Dec. 29, 2000 -- For many of us, Dick Clark is as much a part of New Year’s Eve as “Auld Lang Syne” and a glass of bubbly. That’s not surprising, considering he’s been hosting New Year’s Rockin’ Eve since 1972.
Maybe it’s the cold air or the crowds who gather each New Year’s Eve in Manhattan’s Times Squares, but Clark seemingly hasn’t aged a bit. For the record, the perennially youthful emcee is 71.
He hosted American Bandstand from 1952 to 1990 and has been at the helm of the New Year’s Rockin’ Eve stage since it began 29 years ago.
He’s under contract to rock in the New Year until 2005 on what is traditionally the highest-rated network show for New Year’s Eve. The show airs on the ABC television network.
Clark says the holiday is not only a time to celebrate, but also to reflect back on the year.
“It’s a time of restrospection, of thinking, and of joy,” Clark said on ABCNEWS’ Good Morning America.
And in Times Square, it is also a time of packed crowds. There were a million people jammed into the square for the millennium celebration in 2000, and millions more watching at home, all around the world, he said.
“Because so many people saw it last year, we think we will have more this year, ” Clark said. Though a snowstorm might hit New York City this weekend, conditions like rain or wind — not snow — are what sends the crowds away from the celebration, he said.
Anything Goes on New Year’s Eve
In his history as host of the holiday bash, Clark has seen a great deal and has come to learn that anything goes on New Year’s Eve. The viewers at home missed it because of the direction that the cameras were pointing, but one year, a group of 30 naked people at a hotel room party were visible to the crowd at Times Square, Clark said.
Clark nearly canceled his New Year’s Eve celebration in 1980 during the Iranian hostage crisis because the owner of the building that houses the ball that drops in Times Square wanted to close the building down as a sign of protest. But Clark says he personally persuaded the man to keep the building open, and the party proceeded.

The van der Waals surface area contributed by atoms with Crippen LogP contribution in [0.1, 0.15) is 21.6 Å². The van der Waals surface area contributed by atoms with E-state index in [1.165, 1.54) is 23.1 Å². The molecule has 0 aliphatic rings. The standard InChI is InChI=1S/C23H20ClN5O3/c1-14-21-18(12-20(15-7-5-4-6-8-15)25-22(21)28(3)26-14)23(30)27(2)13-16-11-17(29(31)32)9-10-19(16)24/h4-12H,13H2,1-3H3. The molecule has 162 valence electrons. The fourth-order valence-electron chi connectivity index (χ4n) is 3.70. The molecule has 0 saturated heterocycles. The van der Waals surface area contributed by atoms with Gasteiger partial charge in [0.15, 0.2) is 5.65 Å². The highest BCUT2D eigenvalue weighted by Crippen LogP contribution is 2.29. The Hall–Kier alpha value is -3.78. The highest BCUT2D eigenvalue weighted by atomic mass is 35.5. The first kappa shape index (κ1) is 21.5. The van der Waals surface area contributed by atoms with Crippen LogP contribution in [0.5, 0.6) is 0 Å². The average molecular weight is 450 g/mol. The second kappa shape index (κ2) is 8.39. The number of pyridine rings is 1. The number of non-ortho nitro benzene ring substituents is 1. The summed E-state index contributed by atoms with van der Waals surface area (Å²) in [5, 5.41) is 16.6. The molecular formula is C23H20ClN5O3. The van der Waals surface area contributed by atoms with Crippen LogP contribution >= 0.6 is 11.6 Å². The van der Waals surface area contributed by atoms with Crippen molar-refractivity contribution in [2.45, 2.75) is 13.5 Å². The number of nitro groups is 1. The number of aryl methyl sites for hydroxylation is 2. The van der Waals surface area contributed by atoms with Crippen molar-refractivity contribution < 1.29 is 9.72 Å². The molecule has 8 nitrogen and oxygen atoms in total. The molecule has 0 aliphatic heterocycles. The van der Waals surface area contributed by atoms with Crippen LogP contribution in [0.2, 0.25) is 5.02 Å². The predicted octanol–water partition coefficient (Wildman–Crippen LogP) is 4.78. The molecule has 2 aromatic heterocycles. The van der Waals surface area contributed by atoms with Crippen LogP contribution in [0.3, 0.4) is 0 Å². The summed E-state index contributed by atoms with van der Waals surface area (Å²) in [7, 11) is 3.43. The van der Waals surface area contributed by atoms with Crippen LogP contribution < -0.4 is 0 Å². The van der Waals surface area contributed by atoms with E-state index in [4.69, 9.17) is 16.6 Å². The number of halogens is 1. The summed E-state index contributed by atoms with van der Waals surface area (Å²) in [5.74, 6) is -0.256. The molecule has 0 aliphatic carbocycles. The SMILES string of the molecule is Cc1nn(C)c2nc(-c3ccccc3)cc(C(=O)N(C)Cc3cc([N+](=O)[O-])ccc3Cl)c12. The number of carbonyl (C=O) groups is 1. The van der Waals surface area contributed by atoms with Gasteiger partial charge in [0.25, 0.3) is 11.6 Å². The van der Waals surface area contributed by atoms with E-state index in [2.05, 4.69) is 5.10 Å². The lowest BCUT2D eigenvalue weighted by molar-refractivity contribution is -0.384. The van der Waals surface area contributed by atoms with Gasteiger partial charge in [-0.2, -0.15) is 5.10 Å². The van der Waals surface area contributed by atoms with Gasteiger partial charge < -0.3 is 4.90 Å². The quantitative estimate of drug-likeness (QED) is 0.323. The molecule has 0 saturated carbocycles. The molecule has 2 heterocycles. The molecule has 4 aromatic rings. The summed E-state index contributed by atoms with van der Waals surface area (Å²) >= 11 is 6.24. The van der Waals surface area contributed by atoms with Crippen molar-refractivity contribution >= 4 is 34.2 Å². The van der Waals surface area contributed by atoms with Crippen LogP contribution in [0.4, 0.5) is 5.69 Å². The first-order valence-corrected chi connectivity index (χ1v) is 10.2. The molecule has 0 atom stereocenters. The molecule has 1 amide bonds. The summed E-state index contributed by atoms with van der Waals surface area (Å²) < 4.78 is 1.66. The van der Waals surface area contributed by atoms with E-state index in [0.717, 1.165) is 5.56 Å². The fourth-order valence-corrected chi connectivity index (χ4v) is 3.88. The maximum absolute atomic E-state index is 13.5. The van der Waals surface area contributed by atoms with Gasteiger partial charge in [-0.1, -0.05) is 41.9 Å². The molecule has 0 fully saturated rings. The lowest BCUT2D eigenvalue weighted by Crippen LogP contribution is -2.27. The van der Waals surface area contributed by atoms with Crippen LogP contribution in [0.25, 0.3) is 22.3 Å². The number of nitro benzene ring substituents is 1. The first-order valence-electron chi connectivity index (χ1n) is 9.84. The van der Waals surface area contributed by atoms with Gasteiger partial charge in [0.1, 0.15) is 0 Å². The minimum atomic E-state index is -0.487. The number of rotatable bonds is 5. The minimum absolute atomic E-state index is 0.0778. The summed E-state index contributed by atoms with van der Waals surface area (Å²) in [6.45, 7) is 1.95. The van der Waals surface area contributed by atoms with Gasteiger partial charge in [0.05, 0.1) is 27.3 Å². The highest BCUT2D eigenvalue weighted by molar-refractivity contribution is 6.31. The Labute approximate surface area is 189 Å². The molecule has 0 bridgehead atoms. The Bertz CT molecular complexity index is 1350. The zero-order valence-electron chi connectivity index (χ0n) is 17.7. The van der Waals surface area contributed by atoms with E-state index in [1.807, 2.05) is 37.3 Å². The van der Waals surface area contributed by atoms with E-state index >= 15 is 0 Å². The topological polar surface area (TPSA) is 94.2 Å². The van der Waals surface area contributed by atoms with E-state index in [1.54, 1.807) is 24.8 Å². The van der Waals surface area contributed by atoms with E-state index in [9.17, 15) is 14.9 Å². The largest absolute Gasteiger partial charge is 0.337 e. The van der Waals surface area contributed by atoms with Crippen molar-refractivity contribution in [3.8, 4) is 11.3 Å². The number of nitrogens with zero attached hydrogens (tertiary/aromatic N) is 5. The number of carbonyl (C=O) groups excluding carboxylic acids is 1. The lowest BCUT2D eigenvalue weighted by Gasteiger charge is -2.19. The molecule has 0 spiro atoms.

New Year’s Rockin’ Eve will be 3 1/2 hours this year, and the show will be divided into three parts.
Part one airs 10-11 p.m. ET on Sunday night. From Times Square, Clark will shift between live reports and clips of this year’s music tours. Clips range from older rockers such as KISS to younger ones such as ’N Sync.
Part two will run from 11:30 p.m. to 1 a.m. after a half-hour break for local newscasts. At 11:30 p.m., the standard New Year’s Rockin Eve formula kicks in. Viewers will get to see a party in California and Clark with the crowd at Times Square.
Part three airs from 1a.m.-2 a.m. Clark will be in Times Square for this part as well.
Some Rockin’ Eve Trivia
The most frequent group to perform in Times Square over the years is K.C. and the Sunshine Band, and a clip of the band performing “Get Down Tonight” will air on Sunday night’s broadcast. Since Mother Nature never fails to put her stamp on the party in Times Square, part of this year’s show will be a weather montage from years past.
Gathering in Times Square to watch the ball — or apple — drop at midnight may be a New Year tradition, but after the countdown and all the craziness, Clark heads off for a New Year tradition of his own that’s a bit quieter.
After the show, Clark and his wife retreat to the same restaurant, P.J. Clarke’s, where they share two beers and a hamburger. “Oh, it’s very exciting, ” he said.